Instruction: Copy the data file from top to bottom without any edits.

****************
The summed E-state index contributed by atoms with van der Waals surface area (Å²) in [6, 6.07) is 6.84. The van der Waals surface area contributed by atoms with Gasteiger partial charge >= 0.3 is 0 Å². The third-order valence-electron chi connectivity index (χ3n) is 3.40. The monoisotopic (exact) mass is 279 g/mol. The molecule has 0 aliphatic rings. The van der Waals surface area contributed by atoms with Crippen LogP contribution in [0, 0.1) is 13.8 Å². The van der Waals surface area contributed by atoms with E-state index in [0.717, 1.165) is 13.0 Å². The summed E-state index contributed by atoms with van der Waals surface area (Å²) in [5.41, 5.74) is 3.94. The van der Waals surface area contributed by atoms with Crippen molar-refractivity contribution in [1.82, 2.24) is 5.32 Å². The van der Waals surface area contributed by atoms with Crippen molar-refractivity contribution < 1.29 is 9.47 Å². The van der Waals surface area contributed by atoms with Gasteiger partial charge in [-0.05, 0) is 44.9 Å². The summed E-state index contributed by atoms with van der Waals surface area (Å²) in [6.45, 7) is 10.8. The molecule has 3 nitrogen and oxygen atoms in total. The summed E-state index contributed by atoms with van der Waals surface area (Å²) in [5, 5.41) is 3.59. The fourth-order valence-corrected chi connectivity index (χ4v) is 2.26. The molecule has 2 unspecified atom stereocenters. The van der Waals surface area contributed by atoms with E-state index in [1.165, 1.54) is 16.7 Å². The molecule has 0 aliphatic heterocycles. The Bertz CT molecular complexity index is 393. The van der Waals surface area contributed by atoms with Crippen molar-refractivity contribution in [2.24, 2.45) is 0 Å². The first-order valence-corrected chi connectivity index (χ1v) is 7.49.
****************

The summed E-state index contributed by atoms with van der Waals surface area (Å²) in [6, 6.07) is 6.84. The van der Waals surface area contributed by atoms with Gasteiger partial charge >= 0.3 is 0 Å². The third-order valence-electron chi connectivity index (χ3n) is 3.40. The monoisotopic (exact) mass is 279 g/mol. The molecule has 0 aliphatic rings. The van der Waals surface area contributed by atoms with Crippen LogP contribution in [0, 0.1) is 13.8 Å². The van der Waals surface area contributed by atoms with E-state index in [0.717, 1.165) is 13.0 Å². The summed E-state index contributed by atoms with van der Waals surface area (Å²) in [5.41, 5.74) is 3.94. The van der Waals surface area contributed by atoms with Crippen molar-refractivity contribution in [1.82, 2.24) is 5.32 Å². The van der Waals surface area contributed by atoms with Crippen molar-refractivity contribution < 1.29 is 9.47 Å². The van der Waals surface area contributed by atoms with Gasteiger partial charge in [-0.05, 0) is 44.9 Å². The summed E-state index contributed by atoms with van der Waals surface area (Å²) in [6.45, 7) is 10.8. The molecule has 3 nitrogen and oxygen atoms in total. The summed E-state index contributed by atoms with van der Waals surface area (Å²) in [5, 5.41) is 3.59. The fourth-order valence-corrected chi connectivity index (χ4v) is 2.26. The molecule has 2 unspecified atom stereocenters. The van der Waals surface area contributed by atoms with E-state index in [1.165, 1.54) is 16.7 Å². The molecule has 0 aliphatic heterocycles. The Bertz CT molecular complexity index is 393. The van der Waals surface area contributed by atoms with Crippen molar-refractivity contribution in [2.24, 2.45) is 0 Å². The first-order valence-corrected chi connectivity index (χ1v) is 7.49.